Walser inspires critics and admirers – and really he no longer has any of the former, only the latter – to feats of brilliant emulation, so that they outdo themselves, each other, and their subject. As a result, he can strike one not as a writer for readers, or even for other writers, so much as one for commentators. Thus, to Sontag (one cannot easily imagine a more contrary personality or temperament), he is ‘a Paul Klee in prose as delicate, as sly, as haunted. A cross between Stevie Smith and Beckett: a good-humoured, sweet Beckett.’ Christopher Middleton writes: ‘Well before the 1920s, the text for Walser is a non-thing, as much so as a Cubist guitar or Magritte’s apple (“Ceci n’est pas une pomme”).’[*] Other comparisons include the composer Satie, the painter Rousseau, the inevitable Kafka, and a further trinity of mad writers, Hölderlin, Nerval and Christopher Smart. The more genial and indeed congenial William Gass describes Walser more modestly: ‘He was a kind of columnist before the time of columns.’ And a further, more modest name is offered: ‘The signature “Harmless Crank”,’ Gass suggests, ‘could be appended to quite a few without discordance or much malice.’ So we have Walser variously as yea or nay-saying (does a ‘sweet Beckett’ say yes or no?), as priestly whiff of incense and as humdrum green ink, as artsy and crafty, as writer and eraser, eccentric and universal, recessive and bold. None of these is discounted by me; all, I think, are true. Just as true is another pair of opposed statements. Middleton again: ‘As author and individual, Walser articulates a large and general cast of mind, such as strictly “personal” writings seldom do.’ And Gass again: ‘If Walser is a descriptive writer, and he is surely that, what he is describing, always, is a state of mind … and mostly the same mind, it would seem.’ And to sum up the admirable summaries? That honour should go to Christopher Middleton, Walser’s first translator – rare that that accolade should belong to someone working in the English language – and his champion for nearly fifty years, for whom his author remains ‘a wild particle’ whom one reads ‘for his blithe difference from colleagues in any age or any condition – for his perfect and serene oddity’.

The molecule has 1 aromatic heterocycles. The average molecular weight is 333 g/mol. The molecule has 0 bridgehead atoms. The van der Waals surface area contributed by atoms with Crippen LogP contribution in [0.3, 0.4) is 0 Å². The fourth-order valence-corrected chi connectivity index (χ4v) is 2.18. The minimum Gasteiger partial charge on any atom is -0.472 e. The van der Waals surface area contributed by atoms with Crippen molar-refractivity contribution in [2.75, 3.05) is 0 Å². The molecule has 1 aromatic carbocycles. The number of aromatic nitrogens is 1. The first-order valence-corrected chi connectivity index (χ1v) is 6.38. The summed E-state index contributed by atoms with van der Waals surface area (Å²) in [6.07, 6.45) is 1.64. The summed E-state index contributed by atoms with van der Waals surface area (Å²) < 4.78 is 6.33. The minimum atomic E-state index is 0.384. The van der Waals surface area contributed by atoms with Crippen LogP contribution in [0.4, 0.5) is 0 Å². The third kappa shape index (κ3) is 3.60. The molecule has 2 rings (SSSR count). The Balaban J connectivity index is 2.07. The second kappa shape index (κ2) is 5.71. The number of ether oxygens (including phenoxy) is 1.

Start over. This is the essayist Franz Blei’s recollection of his first meeting with Walser, in 1898: